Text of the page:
Mar 4, 2019
A stitch in time: Fashion's new stars want to save the world
Mar 4, 2019
A new generation of rising fashion stars alarmed by the plight of the planet are designing in a radically different way to their elders.
Some of the most interesting shows of Paris fashion week -- once notorious for its decadence and waste -- have come from millennials and Generation Z creators rejecting the over-consumption they were brought up with.
Marine Serre, whose last catwalk show featured evening dresses made from old bedspreads, warned this time of "the war on the climate destroying civilisation as we know it" with a collection created from upcycled and repurposed materials.
The 27-year-old's brand is one of the fastest growing in France, with her sporty but fiercely feminine clothes and accessories snapped up as soon as they are made.
Sales have rocketed five-fold in a year.
For Serre, who won the top LVMH prize in 2017, there is no choice but to change. "It is an enormous challenge to develop sustainably.
"But the apocalypse can be positive if we use it to stimulate creation, using shells" or things that are already there "and cost nothing", she told AFP.
- Glamorous futurist -
Berlin-based Ottolinger share a similar ethos and aesthetic.
They recut existing clothes or surplus stock for their glamorous futurist evening and streetwear.
"There is so much overproduction and consumption, we cannot justify it any longer," said Cosima Gadient backstage after the duo's Paris show was cheered by critics.
"There is so much out there already in fashion, so much has already been done," said her partner Christa Bosch.
"To do something new we would take a garment apart and recut it, or put it back together in our way," she Bosch, who met Gadient in fashion school in Switzerland.
"We have been doing this since we were kids. You maybe have a favourite T-shirt or jacket and it is not working anymore, so you take it apart and you try to make something new."
- Mix of tech -
"You might discover amazing things, the lining and stitching that can give you ideas -- you can do so many things," she told AFP.
"You already have character, the ghost of the garment, and it can be built up into something rich."
Fellow Swiss designer Eliane Heutsch is following a similar line using tech and highly researched couture and revived ancestral techniques to reimagine existing clothing for her Savoar Fer label.
Established brands too are rejecting the throwaway clothes culture. Stella McCartney has built her fashion empire on ethical thinking and increasing use of recycled fabrics.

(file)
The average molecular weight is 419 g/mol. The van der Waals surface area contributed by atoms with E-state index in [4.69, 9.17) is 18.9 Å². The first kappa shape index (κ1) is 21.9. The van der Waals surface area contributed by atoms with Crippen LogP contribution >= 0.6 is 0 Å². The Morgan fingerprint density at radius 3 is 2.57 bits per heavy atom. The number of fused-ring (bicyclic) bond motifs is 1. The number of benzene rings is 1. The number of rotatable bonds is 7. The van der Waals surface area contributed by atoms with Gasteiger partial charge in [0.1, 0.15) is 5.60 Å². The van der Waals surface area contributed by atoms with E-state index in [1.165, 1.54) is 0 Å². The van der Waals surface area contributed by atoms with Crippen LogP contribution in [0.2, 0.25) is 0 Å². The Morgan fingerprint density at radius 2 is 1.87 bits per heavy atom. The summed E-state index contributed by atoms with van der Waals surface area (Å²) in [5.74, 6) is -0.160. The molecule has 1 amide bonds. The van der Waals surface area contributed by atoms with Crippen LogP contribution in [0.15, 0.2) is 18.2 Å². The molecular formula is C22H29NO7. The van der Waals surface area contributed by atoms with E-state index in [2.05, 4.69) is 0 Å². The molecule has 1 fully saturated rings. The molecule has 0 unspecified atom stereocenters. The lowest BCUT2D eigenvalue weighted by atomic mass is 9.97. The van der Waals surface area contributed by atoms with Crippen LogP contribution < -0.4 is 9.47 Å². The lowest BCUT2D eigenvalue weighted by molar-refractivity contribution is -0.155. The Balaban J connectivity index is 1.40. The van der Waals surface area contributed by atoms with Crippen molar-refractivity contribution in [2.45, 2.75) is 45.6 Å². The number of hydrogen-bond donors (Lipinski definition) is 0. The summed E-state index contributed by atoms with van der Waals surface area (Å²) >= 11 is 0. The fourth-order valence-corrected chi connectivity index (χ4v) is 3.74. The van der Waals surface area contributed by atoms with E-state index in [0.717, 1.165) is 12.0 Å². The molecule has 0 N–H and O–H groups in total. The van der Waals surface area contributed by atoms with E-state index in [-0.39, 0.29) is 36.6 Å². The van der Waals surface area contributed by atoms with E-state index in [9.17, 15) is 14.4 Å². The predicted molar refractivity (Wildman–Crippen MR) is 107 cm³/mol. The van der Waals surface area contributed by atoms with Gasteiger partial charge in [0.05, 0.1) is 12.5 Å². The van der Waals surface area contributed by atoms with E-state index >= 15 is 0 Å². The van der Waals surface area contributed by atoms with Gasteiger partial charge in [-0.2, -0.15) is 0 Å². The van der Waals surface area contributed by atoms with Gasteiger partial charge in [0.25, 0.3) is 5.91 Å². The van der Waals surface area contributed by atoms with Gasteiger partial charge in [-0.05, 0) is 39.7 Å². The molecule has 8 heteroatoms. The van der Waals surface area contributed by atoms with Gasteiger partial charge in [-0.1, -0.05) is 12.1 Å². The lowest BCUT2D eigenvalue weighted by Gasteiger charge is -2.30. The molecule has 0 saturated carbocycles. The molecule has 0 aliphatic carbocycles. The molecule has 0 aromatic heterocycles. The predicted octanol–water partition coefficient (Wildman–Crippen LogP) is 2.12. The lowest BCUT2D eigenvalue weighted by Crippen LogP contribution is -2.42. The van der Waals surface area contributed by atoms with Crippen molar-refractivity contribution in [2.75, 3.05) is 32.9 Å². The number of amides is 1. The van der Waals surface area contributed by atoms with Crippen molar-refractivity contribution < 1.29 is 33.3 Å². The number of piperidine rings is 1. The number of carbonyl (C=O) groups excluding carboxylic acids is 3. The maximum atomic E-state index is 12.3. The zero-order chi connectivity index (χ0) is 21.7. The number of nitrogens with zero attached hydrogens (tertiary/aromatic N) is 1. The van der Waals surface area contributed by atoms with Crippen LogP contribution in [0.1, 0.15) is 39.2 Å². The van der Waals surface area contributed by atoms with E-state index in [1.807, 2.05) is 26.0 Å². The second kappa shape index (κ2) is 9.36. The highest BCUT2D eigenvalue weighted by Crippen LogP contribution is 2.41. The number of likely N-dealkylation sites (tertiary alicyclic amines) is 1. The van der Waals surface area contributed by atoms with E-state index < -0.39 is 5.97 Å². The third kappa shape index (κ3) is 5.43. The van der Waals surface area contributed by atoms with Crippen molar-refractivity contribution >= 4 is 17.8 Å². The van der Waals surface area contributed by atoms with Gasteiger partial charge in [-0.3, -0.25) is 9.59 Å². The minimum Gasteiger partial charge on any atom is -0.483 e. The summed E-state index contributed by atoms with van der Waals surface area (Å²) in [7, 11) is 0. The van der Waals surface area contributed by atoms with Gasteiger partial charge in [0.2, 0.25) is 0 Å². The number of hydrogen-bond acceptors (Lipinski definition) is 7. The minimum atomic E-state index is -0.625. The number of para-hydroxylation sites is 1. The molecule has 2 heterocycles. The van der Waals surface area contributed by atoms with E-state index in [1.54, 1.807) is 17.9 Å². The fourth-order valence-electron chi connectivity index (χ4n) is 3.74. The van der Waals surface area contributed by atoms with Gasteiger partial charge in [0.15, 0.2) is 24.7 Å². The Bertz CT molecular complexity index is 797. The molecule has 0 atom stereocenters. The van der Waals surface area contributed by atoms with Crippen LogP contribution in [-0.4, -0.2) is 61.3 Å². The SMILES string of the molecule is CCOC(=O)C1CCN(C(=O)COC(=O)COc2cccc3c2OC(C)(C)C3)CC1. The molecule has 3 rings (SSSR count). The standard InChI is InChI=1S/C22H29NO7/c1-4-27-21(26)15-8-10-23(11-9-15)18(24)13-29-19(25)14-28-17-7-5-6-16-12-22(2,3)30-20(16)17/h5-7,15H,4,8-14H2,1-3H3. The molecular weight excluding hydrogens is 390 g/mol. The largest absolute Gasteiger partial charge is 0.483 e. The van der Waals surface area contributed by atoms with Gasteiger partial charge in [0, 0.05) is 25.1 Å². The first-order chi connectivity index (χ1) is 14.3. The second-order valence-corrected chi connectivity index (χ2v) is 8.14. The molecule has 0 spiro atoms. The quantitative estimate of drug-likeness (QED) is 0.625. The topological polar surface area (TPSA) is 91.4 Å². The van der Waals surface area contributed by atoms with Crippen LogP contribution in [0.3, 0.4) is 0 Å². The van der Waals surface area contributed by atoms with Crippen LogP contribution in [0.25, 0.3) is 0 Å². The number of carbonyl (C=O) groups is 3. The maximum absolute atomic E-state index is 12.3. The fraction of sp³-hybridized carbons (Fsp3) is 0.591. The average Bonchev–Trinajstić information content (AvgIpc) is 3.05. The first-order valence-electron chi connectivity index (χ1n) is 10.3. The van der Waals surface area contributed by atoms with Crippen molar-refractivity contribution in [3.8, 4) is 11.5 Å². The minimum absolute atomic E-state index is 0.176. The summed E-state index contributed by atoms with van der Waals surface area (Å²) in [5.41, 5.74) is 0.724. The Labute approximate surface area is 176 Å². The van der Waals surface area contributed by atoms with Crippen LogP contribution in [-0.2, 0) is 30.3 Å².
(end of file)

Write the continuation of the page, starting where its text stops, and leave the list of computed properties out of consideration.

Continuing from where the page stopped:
But fellow British designer Vivienne Westwood wants to go further, urging people to stop buying conventionally produced clothes altogether to shock both consumers and the industry into change.
Her Austrian-born husband Andreas Krontaller, who now designs their Paris shows, thinks fashion needs a reality check.
- 'Use up what we've got' -
"I like making enormous collections but I don't think it fits our times. We don't need all this stuff.
"I think twice now about buying another navy sweater and I think twice too about making things. I only make a piece if I really like it or it is going to be very interesting or new," he told AFP.
"What is truly sustainable is to repurpose what already exists, materials that are lying dormant or by-products that would normally be thrown away," he said.
Kronthaler said he mostly works from surplus high-quality fabrics gathering dust in the vast warehouses that supply the industry.
"Recycled materials will soon be our normal but I am for using up what we have got first," he said.
Putting the planet first is a given for this new generation of designers showing in Paris.
For that to happen consumers and creators need to rekindle their emotional connection with clothes, said Emma Hedlund and Saif Bakir, the Swedish couple behind CMMN SWDN, which in the running for this year's International Woolmark Prize.
That means learning to find "beauty and charm" in the worn and torn, the couple told AFP.
"Since we don't make with our hands anymore, clothes have lost their value and are easily replaced," Hedlund said.
"But we all have a favourite jacket, or a T-shirt or pair of jeans that we wish we could wear forever.
"We should take it a bit slower and consider what we are wearing and take care of your garments," she said. "Wear it, tear it and mend it and rewear it again."
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